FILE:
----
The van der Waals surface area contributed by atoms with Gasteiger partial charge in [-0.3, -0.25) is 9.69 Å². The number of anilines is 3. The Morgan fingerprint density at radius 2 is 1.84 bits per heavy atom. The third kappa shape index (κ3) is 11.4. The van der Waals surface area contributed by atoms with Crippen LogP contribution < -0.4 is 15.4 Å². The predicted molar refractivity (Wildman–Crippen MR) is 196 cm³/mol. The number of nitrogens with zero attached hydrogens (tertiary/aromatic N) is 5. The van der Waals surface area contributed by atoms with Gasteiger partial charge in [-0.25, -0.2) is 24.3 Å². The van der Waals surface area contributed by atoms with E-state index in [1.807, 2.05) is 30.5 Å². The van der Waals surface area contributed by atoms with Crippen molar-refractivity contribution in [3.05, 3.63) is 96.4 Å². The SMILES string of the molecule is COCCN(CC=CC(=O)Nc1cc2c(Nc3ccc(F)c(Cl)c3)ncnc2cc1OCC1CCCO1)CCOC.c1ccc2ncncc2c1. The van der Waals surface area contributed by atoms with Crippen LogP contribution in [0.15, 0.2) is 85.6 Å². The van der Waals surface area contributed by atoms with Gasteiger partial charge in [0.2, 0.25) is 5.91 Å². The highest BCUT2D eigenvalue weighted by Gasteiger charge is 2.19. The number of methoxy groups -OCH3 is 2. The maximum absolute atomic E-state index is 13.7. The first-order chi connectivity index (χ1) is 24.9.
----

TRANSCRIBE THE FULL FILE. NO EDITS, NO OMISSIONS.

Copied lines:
The van der Waals surface area contributed by atoms with Gasteiger partial charge in [-0.3, -0.25) is 9.69 Å². The number of anilines is 3. The Morgan fingerprint density at radius 2 is 1.84 bits per heavy atom. The third kappa shape index (κ3) is 11.4. The van der Waals surface area contributed by atoms with Crippen LogP contribution < -0.4 is 15.4 Å². The predicted molar refractivity (Wildman–Crippen MR) is 196 cm³/mol. The number of nitrogens with zero attached hydrogens (tertiary/aromatic N) is 5. The van der Waals surface area contributed by atoms with Gasteiger partial charge in [-0.25, -0.2) is 24.3 Å². The van der Waals surface area contributed by atoms with E-state index in [1.807, 2.05) is 30.5 Å². The van der Waals surface area contributed by atoms with Crippen molar-refractivity contribution in [3.05, 3.63) is 96.4 Å². The SMILES string of the molecule is COCCN(CC=CC(=O)Nc1cc2c(Nc3ccc(F)c(Cl)c3)ncnc2cc1OCC1CCCO1)CCOC.c1ccc2ncncc2c1. The van der Waals surface area contributed by atoms with Crippen LogP contribution in [0.15, 0.2) is 85.6 Å². The van der Waals surface area contributed by atoms with Gasteiger partial charge in [0.2, 0.25) is 5.91 Å². The highest BCUT2D eigenvalue weighted by Gasteiger charge is 2.19. The number of methoxy groups -OCH3 is 2. The maximum absolute atomic E-state index is 13.7. The first-order chi connectivity index (χ1) is 24.9.